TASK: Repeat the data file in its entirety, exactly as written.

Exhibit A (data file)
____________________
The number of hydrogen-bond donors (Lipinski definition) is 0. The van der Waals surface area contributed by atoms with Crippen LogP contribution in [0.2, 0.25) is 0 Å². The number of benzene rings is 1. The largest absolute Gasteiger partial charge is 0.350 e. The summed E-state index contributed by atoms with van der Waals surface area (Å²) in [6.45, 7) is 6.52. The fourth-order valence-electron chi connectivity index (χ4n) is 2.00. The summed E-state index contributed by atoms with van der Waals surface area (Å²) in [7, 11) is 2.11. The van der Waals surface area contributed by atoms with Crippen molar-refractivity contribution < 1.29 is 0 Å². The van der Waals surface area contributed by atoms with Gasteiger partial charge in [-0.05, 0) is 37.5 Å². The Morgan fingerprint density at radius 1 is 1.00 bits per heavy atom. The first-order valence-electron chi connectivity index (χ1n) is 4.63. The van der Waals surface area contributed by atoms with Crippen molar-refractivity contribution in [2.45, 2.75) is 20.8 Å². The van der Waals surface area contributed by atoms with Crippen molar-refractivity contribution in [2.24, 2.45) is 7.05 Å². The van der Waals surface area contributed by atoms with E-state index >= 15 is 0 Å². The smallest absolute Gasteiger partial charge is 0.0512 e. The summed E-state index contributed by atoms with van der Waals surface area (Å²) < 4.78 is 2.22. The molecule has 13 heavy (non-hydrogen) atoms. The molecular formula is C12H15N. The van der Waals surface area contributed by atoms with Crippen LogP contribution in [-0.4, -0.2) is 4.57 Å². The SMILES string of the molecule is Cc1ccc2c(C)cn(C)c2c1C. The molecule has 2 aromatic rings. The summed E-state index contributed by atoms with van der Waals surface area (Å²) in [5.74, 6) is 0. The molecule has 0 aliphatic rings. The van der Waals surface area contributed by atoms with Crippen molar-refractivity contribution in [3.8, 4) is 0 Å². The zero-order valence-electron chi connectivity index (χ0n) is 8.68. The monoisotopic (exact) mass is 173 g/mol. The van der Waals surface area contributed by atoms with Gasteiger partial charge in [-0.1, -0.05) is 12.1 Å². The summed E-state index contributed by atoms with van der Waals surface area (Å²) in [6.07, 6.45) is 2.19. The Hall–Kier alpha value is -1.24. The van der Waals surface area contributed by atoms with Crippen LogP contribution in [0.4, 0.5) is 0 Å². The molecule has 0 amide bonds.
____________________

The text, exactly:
The number of hydrogen-bond donors (Lipinski definition) is 0. The van der Waals surface area contributed by atoms with Crippen LogP contribution in [0.2, 0.25) is 0 Å². The number of benzene rings is 1. The largest absolute Gasteiger partial charge is 0.350 e. The summed E-state index contributed by atoms with van der Waals surface area (Å²) in [6.45, 7) is 6.52. The fourth-order valence-electron chi connectivity index (χ4n) is 2.00. The summed E-state index contributed by atoms with van der Waals surface area (Å²) in [7, 11) is 2.11. The van der Waals surface area contributed by atoms with Crippen molar-refractivity contribution < 1.29 is 0 Å². The van der Waals surface area contributed by atoms with Gasteiger partial charge in [-0.05, 0) is 37.5 Å². The Morgan fingerprint density at radius 1 is 1.00 bits per heavy atom. The first-order valence-electron chi connectivity index (χ1n) is 4.63. The van der Waals surface area contributed by atoms with Crippen molar-refractivity contribution in [2.45, 2.75) is 20.8 Å². The van der Waals surface area contributed by atoms with Crippen molar-refractivity contribution in [2.24, 2.45) is 7.05 Å². The van der Waals surface area contributed by atoms with E-state index >= 15 is 0 Å². The smallest absolute Gasteiger partial charge is 0.0512 e. The summed E-state index contributed by atoms with van der Waals surface area (Å²) < 4.78 is 2.22. The molecule has 13 heavy (non-hydrogen) atoms. The molecular formula is C12H15N. The van der Waals surface area contributed by atoms with Crippen LogP contribution in [-0.4, -0.2) is 4.57 Å². The SMILES string of the molecule is Cc1ccc2c(C)cn(C)c2c1C. The molecule has 2 aromatic rings. The summed E-state index contributed by atoms with van der Waals surface area (Å²) in [5.74, 6) is 0. The molecule has 0 aliphatic rings. The van der Waals surface area contributed by atoms with Crippen molar-refractivity contribution in [3.8, 4) is 0 Å². The zero-order valence-electron chi connectivity index (χ0n) is 8.68. The monoisotopic (exact) mass is 173 g/mol. The van der Waals surface area contributed by atoms with Gasteiger partial charge in [-0.1, -0.05) is 12.1 Å². The summed E-state index contributed by atoms with van der Waals surface area (Å²) in [6.07, 6.45) is 2.19. The Hall–Kier alpha value is -1.24. The van der Waals surface area contributed by atoms with Crippen LogP contribution in [0.4, 0.5) is 0 Å². The molecule has 0 amide bonds.